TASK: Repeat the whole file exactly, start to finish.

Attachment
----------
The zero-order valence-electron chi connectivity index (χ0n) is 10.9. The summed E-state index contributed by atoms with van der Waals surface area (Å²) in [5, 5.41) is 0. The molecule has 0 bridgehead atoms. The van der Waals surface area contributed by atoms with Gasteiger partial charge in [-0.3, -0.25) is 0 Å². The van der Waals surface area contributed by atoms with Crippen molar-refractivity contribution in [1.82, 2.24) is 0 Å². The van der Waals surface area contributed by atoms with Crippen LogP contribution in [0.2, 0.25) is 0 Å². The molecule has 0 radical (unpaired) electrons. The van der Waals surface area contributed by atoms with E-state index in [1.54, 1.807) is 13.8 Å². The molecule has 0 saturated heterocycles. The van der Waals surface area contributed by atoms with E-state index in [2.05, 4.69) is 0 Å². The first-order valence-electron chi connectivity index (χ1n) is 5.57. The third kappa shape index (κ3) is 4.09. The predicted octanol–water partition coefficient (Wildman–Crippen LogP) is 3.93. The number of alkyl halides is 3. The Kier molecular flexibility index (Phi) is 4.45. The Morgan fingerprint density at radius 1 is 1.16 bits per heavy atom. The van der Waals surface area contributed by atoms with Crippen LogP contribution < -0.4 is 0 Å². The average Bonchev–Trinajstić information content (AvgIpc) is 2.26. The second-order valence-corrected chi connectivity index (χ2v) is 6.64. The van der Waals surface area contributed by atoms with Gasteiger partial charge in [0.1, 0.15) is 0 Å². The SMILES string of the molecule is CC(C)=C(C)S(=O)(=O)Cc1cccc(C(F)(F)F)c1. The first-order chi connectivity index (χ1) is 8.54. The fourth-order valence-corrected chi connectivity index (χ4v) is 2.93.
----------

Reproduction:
The zero-order valence-electron chi connectivity index (χ0n) is 10.9. The summed E-state index contributed by atoms with van der Waals surface area (Å²) in [5, 5.41) is 0. The molecule has 0 bridgehead atoms. The van der Waals surface area contributed by atoms with Gasteiger partial charge in [-0.3, -0.25) is 0 Å². The van der Waals surface area contributed by atoms with Crippen molar-refractivity contribution in [1.82, 2.24) is 0 Å². The van der Waals surface area contributed by atoms with Crippen LogP contribution in [0.2, 0.25) is 0 Å². The molecule has 0 radical (unpaired) electrons. The van der Waals surface area contributed by atoms with E-state index in [1.54, 1.807) is 13.8 Å². The molecule has 0 saturated heterocycles. The van der Waals surface area contributed by atoms with E-state index in [2.05, 4.69) is 0 Å². The first-order valence-electron chi connectivity index (χ1n) is 5.57. The third kappa shape index (κ3) is 4.09. The predicted octanol–water partition coefficient (Wildman–Crippen LogP) is 3.93. The number of alkyl halides is 3. The Kier molecular flexibility index (Phi) is 4.45. The Morgan fingerprint density at radius 1 is 1.16 bits per heavy atom. The van der Waals surface area contributed by atoms with Crippen LogP contribution < -0.4 is 0 Å². The average Bonchev–Trinajstić information content (AvgIpc) is 2.26. The second-order valence-corrected chi connectivity index (χ2v) is 6.64. The van der Waals surface area contributed by atoms with Gasteiger partial charge in [0.1, 0.15) is 0 Å². The SMILES string of the molecule is CC(C)=C(C)S(=O)(=O)Cc1cccc(C(F)(F)F)c1. The first-order chi connectivity index (χ1) is 8.54. The fourth-order valence-corrected chi connectivity index (χ4v) is 2.93.